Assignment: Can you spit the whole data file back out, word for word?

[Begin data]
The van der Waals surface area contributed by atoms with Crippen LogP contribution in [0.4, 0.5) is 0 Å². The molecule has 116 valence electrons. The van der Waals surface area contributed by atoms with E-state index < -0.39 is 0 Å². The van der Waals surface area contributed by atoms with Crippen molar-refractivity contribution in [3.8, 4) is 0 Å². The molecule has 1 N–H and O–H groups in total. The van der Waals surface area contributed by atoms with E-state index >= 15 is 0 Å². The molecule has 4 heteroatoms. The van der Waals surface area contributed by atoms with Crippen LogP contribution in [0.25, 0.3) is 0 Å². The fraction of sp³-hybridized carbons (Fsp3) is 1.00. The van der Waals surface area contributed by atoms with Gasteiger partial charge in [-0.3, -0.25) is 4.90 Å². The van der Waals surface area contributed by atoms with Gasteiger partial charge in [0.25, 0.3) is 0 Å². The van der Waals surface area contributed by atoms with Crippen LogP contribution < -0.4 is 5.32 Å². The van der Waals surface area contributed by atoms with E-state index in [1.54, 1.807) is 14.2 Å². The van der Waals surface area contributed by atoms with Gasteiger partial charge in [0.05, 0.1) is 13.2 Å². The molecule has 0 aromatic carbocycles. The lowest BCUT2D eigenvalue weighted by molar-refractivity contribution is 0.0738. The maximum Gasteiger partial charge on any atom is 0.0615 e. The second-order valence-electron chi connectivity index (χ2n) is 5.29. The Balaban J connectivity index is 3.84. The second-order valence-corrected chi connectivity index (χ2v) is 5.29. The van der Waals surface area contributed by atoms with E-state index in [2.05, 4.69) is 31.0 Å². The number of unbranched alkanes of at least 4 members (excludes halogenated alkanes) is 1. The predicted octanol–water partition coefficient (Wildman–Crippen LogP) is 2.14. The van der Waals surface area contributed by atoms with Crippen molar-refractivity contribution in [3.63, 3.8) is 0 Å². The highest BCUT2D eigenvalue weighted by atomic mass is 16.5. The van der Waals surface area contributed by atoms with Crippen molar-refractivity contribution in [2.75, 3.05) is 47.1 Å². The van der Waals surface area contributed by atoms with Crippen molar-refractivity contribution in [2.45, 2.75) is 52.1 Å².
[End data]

The van der Waals surface area contributed by atoms with Crippen LogP contribution in [0.4, 0.5) is 0 Å². The molecule has 116 valence electrons. The van der Waals surface area contributed by atoms with E-state index < -0.39 is 0 Å². The van der Waals surface area contributed by atoms with Crippen molar-refractivity contribution in [3.8, 4) is 0 Å². The molecule has 1 N–H and O–H groups in total. The van der Waals surface area contributed by atoms with E-state index >= 15 is 0 Å². The molecule has 4 heteroatoms. The van der Waals surface area contributed by atoms with Crippen LogP contribution in [0.25, 0.3) is 0 Å². The fraction of sp³-hybridized carbons (Fsp3) is 1.00. The van der Waals surface area contributed by atoms with Gasteiger partial charge in [-0.3, -0.25) is 4.90 Å². The van der Waals surface area contributed by atoms with Gasteiger partial charge in [0.25, 0.3) is 0 Å². The van der Waals surface area contributed by atoms with Crippen LogP contribution < -0.4 is 5.32 Å². The van der Waals surface area contributed by atoms with E-state index in [1.54, 1.807) is 14.2 Å². The van der Waals surface area contributed by atoms with Gasteiger partial charge in [0.05, 0.1) is 13.2 Å². The molecule has 0 aromatic carbocycles. The lowest BCUT2D eigenvalue weighted by molar-refractivity contribution is 0.0738. The maximum Gasteiger partial charge on any atom is 0.0615 e. The second-order valence-electron chi connectivity index (χ2n) is 5.29. The Balaban J connectivity index is 3.84. The second-order valence-corrected chi connectivity index (χ2v) is 5.29. The van der Waals surface area contributed by atoms with E-state index in [2.05, 4.69) is 31.0 Å². The number of unbranched alkanes of at least 4 members (excludes halogenated alkanes) is 1. The predicted octanol–water partition coefficient (Wildman–Crippen LogP) is 2.14. The van der Waals surface area contributed by atoms with Crippen molar-refractivity contribution in [3.63, 3.8) is 0 Å². The highest BCUT2D eigenvalue weighted by atomic mass is 16.5. The van der Waals surface area contributed by atoms with Crippen molar-refractivity contribution in [2.75, 3.05) is 47.1 Å². The van der Waals surface area contributed by atoms with Crippen molar-refractivity contribution in [2.45, 2.75) is 52.1 Å².